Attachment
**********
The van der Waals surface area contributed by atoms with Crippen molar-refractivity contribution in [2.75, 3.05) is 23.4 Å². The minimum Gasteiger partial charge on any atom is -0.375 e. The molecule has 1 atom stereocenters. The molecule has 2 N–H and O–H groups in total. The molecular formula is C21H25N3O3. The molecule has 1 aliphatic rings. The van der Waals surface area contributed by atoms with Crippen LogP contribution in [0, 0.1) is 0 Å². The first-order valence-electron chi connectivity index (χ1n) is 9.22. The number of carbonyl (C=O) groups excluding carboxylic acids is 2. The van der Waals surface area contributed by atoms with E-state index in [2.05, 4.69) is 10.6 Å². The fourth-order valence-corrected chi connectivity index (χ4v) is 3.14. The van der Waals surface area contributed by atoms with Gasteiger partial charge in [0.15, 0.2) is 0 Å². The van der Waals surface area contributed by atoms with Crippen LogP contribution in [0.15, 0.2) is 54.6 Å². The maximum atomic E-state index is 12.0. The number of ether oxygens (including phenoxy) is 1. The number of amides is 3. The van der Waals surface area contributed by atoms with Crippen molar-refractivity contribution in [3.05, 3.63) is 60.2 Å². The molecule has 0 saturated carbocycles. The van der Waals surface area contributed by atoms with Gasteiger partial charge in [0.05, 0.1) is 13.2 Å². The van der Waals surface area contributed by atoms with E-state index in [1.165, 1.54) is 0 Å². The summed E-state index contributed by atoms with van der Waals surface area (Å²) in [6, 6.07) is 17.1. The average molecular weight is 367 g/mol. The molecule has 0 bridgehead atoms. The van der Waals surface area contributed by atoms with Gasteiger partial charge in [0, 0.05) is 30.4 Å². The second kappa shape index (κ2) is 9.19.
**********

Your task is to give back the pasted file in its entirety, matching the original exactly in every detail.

The van der Waals surface area contributed by atoms with Crippen molar-refractivity contribution in [2.75, 3.05) is 23.4 Å². The minimum Gasteiger partial charge on any atom is -0.375 e. The molecule has 1 atom stereocenters. The molecule has 2 N–H and O–H groups in total. The molecular formula is C21H25N3O3. The molecule has 1 aliphatic rings. The van der Waals surface area contributed by atoms with Crippen LogP contribution in [0, 0.1) is 0 Å². The first-order valence-electron chi connectivity index (χ1n) is 9.22. The number of carbonyl (C=O) groups excluding carboxylic acids is 2. The van der Waals surface area contributed by atoms with E-state index in [2.05, 4.69) is 10.6 Å². The fourth-order valence-corrected chi connectivity index (χ4v) is 3.14. The van der Waals surface area contributed by atoms with Gasteiger partial charge in [0.15, 0.2) is 0 Å². The van der Waals surface area contributed by atoms with Crippen LogP contribution in [0.15, 0.2) is 54.6 Å². The maximum atomic E-state index is 12.0. The number of ether oxygens (including phenoxy) is 1. The number of amides is 3. The van der Waals surface area contributed by atoms with Crippen molar-refractivity contribution in [3.05, 3.63) is 60.2 Å². The molecule has 0 saturated carbocycles. The van der Waals surface area contributed by atoms with Gasteiger partial charge in [0.05, 0.1) is 13.2 Å². The van der Waals surface area contributed by atoms with E-state index in [1.165, 1.54) is 0 Å². The summed E-state index contributed by atoms with van der Waals surface area (Å²) in [6, 6.07) is 17.1. The average molecular weight is 367 g/mol. The molecule has 0 bridgehead atoms. The van der Waals surface area contributed by atoms with Gasteiger partial charge in [0, 0.05) is 30.4 Å². The second kappa shape index (κ2) is 9.19.